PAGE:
• Looney Toons fans do all their shopping from the I’d like two anvils, one do-it-yourself tornado kit, and one jet-propelled unicycle, please.

ABCs of PSAs

OK, why are the hunters throwing Snickers bars at deer? Because I haven't seen that commercial, and a lot of you are writing in about it, and I ... don't get it. E-mail if you can explain, or at least set up the scenario.

Our commercial contest will end next week, but before we leave the world of commercials, I wanted to delve into the sidebar of public-service announcements, inspired by a note from Amy, whose subject line was "I quit smoking 20 years ago because of Yul Brynner's warning."

Her note goes on to say: " '60 Minutes' did a piece with Yul Brynner shortly before he died. He spoke about the ad you mentioned in your blog. He had already taped it and I think they ran either some or all of it during the piece. Watching that 60 Minutes piece helped me change my life. Just last month, on the 29th to be exact, was the 20th anniversary of the day I quit smoking. BTW — Along with the tear on the Indian's cheek, Yul Brynner's spot has to be one of the top PSAs ever."

We've all seen the PSAs. (Heh, try Googling "top PSAs." It asks if you meant "top spas.") From "This is your brain on drugs" to "Only you can prevent forest fires" to the recent one of the kids smoking marijuana and then running over a bicycling child at a fast-food drive-thru. (Message: The Munchies make you a murderer!) The crying Indian (this was before we said Native American, folks) anti-littering spot that Amy mentions has got to be one of the most classic. A Web page from the Ad Council mentions , and even lets you watch them online.

Tell us your favorites, your least favorites, or recall the ones that were just bizarre. We'll talk PSAs before we move on to the commercial winners and then an entirely different subject. I know that can't be too soon for some of you.

Bad-ad finalists

I've received at least one more note complaining that the commercial contest has just gone on too long. Well no worries, we're wrapping things up quickly. We'll announce the winner and loser next Tuesday, Aug. 23. I was going to wait another week, but it just feels like time to move on.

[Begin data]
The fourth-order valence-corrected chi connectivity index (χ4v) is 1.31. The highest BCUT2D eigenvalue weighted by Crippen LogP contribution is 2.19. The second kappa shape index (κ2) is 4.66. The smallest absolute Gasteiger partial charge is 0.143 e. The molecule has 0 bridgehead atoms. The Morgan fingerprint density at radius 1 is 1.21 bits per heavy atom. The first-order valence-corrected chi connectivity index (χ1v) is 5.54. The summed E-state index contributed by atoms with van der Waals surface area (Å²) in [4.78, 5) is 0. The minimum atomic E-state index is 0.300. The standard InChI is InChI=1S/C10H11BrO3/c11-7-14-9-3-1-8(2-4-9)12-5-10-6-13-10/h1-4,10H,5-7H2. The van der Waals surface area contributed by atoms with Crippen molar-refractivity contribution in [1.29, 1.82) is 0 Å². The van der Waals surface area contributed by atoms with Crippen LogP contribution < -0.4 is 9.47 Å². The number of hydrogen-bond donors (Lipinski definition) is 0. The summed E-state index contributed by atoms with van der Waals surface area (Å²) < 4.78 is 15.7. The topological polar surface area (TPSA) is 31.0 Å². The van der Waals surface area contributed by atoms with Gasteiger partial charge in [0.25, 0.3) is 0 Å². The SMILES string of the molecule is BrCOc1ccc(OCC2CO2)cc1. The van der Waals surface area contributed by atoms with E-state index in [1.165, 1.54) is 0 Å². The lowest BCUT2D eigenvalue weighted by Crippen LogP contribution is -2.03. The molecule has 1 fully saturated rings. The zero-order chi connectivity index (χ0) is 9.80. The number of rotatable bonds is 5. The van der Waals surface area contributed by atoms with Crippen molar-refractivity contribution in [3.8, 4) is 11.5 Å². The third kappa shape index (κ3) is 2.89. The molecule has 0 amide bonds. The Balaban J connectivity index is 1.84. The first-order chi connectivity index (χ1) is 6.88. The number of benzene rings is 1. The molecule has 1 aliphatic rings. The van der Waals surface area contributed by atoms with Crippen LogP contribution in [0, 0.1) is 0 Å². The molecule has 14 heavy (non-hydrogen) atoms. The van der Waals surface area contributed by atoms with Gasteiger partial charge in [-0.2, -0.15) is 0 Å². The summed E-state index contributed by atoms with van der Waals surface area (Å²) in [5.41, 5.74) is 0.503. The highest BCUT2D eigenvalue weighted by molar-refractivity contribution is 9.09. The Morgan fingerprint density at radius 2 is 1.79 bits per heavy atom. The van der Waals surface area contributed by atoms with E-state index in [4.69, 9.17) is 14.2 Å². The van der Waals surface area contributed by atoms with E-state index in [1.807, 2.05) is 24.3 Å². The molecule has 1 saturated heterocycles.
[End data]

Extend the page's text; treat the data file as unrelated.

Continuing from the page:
On Monday I asked you to send in the name or description of the one ad that absolutely drives you nuts, the absolute worst ad on TV today. Digger the Dermatophyte is still ineligible, of course, having won (lost?) last year.

While some are definitely sending in ads we haven't talked up yet, it seems clear that three ads are vying for the title. In alphabetical order by product, they are:

Bad ad #1: The Burger King with the creepy plastic head.
Says Liz: "Any ads that include the creepy plastic-headed king from Burger King have got to be classified up there as the worst. Waking up next to him like in one version is my worst nightmare."

Bad ad #2: The Pepto-Bismol danceline, a.k.a. "Pepto-Dismal."
Says Jennifer: "The Pepto dance line is definitely the worst ever. I mean, do you know 15 people who will all get up and dance around, reveling in the bowel problems together, conga-line style? Please."

Bad ad #3: Gee! Did you know Tampax can be used to stop a leak in a boat!Says Libby: "By far, the worst is the tampon-in-the-boat commercial. Not only do I vehemently despise the ad because it’s simply gross, but I also hate it because it forces me to think “Would that WORK? Could you really plug up a small hole in a boat with a tampon?” And I hate myself for wasting my brainpower on that thought."

Other ads coming in for mentions:"My vote for the worst commercial is the horrible Fantana girls. I had my fill of them when I would go to the movies and now they have invaded my home. I can take no more, they are even worse than the Spice Girls, which I am guessing, was the influence for this hideous ensemble. That commercial deserves to be burned."       —Julie